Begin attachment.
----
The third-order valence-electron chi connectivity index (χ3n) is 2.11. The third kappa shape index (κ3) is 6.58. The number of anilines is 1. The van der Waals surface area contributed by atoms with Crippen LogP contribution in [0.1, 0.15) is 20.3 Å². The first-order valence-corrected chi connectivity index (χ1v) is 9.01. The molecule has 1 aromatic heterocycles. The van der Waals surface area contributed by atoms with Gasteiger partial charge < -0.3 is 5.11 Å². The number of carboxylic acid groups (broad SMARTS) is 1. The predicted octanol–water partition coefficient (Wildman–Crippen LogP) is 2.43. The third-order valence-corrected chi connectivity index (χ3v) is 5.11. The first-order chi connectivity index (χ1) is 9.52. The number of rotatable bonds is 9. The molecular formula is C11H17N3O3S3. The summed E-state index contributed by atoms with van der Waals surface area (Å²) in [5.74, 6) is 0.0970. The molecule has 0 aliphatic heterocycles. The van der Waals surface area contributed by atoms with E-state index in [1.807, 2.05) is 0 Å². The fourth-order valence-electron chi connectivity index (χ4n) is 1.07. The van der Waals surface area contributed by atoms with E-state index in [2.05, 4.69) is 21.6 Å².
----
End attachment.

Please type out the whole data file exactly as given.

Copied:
The third-order valence-electron chi connectivity index (χ3n) is 2.11. The third kappa shape index (κ3) is 6.58. The number of anilines is 1. The van der Waals surface area contributed by atoms with Crippen LogP contribution in [0.1, 0.15) is 20.3 Å². The first-order valence-corrected chi connectivity index (χ1v) is 9.01. The molecule has 1 aromatic heterocycles. The van der Waals surface area contributed by atoms with Gasteiger partial charge < -0.3 is 5.11 Å². The number of carboxylic acid groups (broad SMARTS) is 1. The predicted octanol–water partition coefficient (Wildman–Crippen LogP) is 2.43. The third-order valence-corrected chi connectivity index (χ3v) is 5.11. The first-order chi connectivity index (χ1) is 9.52. The number of rotatable bonds is 9. The molecular formula is C11H17N3O3S3. The summed E-state index contributed by atoms with van der Waals surface area (Å²) in [5.74, 6) is 0.0970. The molecule has 0 aliphatic heterocycles. The van der Waals surface area contributed by atoms with E-state index in [1.807, 2.05) is 0 Å². The fourth-order valence-electron chi connectivity index (χ4n) is 1.07. The van der Waals surface area contributed by atoms with E-state index in [2.05, 4.69) is 21.6 Å².